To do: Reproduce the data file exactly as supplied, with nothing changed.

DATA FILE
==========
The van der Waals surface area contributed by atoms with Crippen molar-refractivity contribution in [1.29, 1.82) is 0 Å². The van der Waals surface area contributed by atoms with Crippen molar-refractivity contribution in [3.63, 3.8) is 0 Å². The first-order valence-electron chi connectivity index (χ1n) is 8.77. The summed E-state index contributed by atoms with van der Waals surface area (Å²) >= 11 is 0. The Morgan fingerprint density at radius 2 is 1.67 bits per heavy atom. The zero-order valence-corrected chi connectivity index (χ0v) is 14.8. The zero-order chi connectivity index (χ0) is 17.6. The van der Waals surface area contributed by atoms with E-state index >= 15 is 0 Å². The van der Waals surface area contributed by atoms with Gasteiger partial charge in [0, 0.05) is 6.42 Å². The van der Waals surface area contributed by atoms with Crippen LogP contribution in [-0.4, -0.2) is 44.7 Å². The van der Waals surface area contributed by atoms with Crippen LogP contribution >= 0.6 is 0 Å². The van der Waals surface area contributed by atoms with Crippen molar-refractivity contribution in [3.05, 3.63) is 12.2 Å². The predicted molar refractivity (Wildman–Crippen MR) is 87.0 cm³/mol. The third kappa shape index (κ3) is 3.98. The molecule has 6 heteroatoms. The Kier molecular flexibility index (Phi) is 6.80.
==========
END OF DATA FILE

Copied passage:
The van der Waals surface area contributed by atoms with Crippen molar-refractivity contribution in [1.29, 1.82) is 0 Å². The van der Waals surface area contributed by atoms with Crippen molar-refractivity contribution in [3.63, 3.8) is 0 Å². The first-order valence-electron chi connectivity index (χ1n) is 8.77. The summed E-state index contributed by atoms with van der Waals surface area (Å²) >= 11 is 0. The Morgan fingerprint density at radius 2 is 1.67 bits per heavy atom. The zero-order valence-corrected chi connectivity index (χ0v) is 14.8. The zero-order chi connectivity index (χ0) is 17.6. The van der Waals surface area contributed by atoms with E-state index >= 15 is 0 Å². The van der Waals surface area contributed by atoms with Gasteiger partial charge in [0, 0.05) is 6.42 Å². The van der Waals surface area contributed by atoms with Crippen LogP contribution in [-0.4, -0.2) is 44.7 Å². The van der Waals surface area contributed by atoms with Crippen LogP contribution >= 0.6 is 0 Å². The van der Waals surface area contributed by atoms with Crippen molar-refractivity contribution in [3.05, 3.63) is 12.2 Å². The predicted molar refractivity (Wildman–Crippen MR) is 87.0 cm³/mol. The third kappa shape index (κ3) is 3.98. The molecule has 6 heteroatoms. The Kier molecular flexibility index (Phi) is 6.80.